As we consider modern loads with pressures compatible with the special Ruger revolver let me begin with a note of reason. Trying to make even these wonderful .44 Specials perform like .44 magnums defeats most of the kind and gentle purpose of having a .44 Special. If you want a .44 magnum, buy a .44 magnum; they make them every day. On the other hand if you reasonably want more than the generally anemic “modern” .44 Special performance I see no reason not to have it. There is much historical precedent for this. First, the original loads with a balloon-head case full of fine, strong black powder was not at all anemic! Then in the day of Elmer Keith and Charles Askins they really leaned on the .44 Special. The earlier loads were “maximum” with a powder called Dupont 80, which must have been similar to 2400 in burning rate. Later I have seen loads printed by both Keith and Askins using charges of 2400 in old Smith & Wesson revolvers in the realm of 18 grains with a 250 grain bullet. I am not recommending this load, in fact I consider it unsafe and I put it here for reference only! Having said that, I believe we can make safe and sane modern loads in that performance range. To that end I assembled some loads with 250 grain cast Keith bullets and sent them off to the Hodgdon lab for testing.
Today we have truly excellent high-performance handgun powders, ones with gentle pressure curves and a very predictable attitude. Hodgdon H-110 and Winchester 296 (which in reality are only different lots of the same powder) are among the very best. With a load of 19 grain of H-110, the 250 grain Keith cast bullet and Federal magnum large pistol primers in Starline cases the pressure is under 30,000 psi. The velocity is 1130 fps from the 5 ½-inch barrel at 25-feet. 30,000 PSI is the limit set by Hodgdon for the .45 Colt in Ruger revolvers, so it is a most reasonable number for the .44 Special. It is interesting to note that the velocity spread of this load, out of actual revolvers, was only 5 fps, which partly explains why it is so extremely accurate. I also made cartridges with the same charge using the 240 grain Hornady XTP bullets. Their accuracy was also exceptional. This is a fine choice for those of you who prefer jacketed bullets. My modern favorite .44 caliber bullet is a 280 grain LBT cast. These flat nose designs have a few advantages that Elmer Keith did not get to experience. The accuracy is extreme and because the meplat or flat on the nose is larger than the Keith design it really hits harder and does more damage on the way through. With 18 grains of H-110 this bullet goes 1120 fps, just 10 fps behind the 250s, with a grain less powder. (Remember what I said about the efficiency of bigger bullets!)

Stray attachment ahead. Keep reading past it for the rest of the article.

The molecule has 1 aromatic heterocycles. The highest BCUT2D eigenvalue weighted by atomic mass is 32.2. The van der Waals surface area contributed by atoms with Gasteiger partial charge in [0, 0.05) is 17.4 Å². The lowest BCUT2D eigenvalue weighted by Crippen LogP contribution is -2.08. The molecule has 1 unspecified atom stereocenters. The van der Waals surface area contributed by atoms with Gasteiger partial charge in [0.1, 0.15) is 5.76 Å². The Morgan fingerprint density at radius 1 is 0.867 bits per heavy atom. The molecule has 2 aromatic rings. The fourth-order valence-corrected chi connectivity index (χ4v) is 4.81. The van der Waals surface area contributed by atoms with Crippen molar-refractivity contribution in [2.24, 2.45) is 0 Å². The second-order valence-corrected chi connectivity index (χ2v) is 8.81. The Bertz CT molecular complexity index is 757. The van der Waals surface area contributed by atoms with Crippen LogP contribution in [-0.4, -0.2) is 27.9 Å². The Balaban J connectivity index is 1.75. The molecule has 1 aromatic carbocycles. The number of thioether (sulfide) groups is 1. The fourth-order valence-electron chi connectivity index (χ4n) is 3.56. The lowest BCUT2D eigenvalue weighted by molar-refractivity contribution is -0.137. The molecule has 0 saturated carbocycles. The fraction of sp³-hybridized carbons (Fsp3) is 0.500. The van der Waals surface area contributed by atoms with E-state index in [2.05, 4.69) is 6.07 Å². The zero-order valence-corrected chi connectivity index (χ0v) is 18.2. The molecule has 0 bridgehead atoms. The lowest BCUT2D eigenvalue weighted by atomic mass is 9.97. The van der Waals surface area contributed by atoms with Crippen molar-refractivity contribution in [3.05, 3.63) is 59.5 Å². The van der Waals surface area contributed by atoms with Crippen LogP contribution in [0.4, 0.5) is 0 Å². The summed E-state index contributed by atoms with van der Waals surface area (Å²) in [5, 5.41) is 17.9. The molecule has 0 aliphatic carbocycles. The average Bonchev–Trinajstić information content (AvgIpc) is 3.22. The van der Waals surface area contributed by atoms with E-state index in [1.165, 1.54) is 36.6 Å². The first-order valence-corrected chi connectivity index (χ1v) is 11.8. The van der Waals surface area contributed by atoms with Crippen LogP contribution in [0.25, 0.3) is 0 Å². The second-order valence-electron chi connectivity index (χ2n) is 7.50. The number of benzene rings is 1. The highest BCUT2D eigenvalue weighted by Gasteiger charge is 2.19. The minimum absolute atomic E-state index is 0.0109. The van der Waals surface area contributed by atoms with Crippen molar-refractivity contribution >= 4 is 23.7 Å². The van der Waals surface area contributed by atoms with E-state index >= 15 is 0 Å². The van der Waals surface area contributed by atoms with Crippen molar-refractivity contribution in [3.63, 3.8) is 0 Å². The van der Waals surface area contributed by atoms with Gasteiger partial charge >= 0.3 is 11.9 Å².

If you do not cast your own bullets both the Keith and LBT bullets are available from Beartooth Bullets. These are super-hard bullets, designed not to expand (which is exactly what we want a hunting bullet to do). Another plus is the bullets are available in a variety of diameters, ranging form .429” to .432”, so you can buy bullets that are a precise fit to your revolvers cylinder throats.
This is really one of those back to the future guns; grand old-school flat top target .44 Special on the wonderful Bisley frame. They are strong, accurate and elegant, just the kind of thing pistoleros have always liked. The suggested retail is $629 and you can locate them at www.lipseys.com.
There is an interesting post script to this story. I returned the 4 5/8” gun to Lipseys with some of the targets I shot with it. The staff at Lipseys chipped in and bought the revolver and then donated it, to be auctioned at the Baton Rouge NRA dinner where it fetched considerably more than the retail price. I want to extend a personal thank you to those who contributed to the NRA and ILA effort. Their ongoing defense of our firearms ownership and even more important their defense of the United States Constitution itself is invaluable to our great Nation.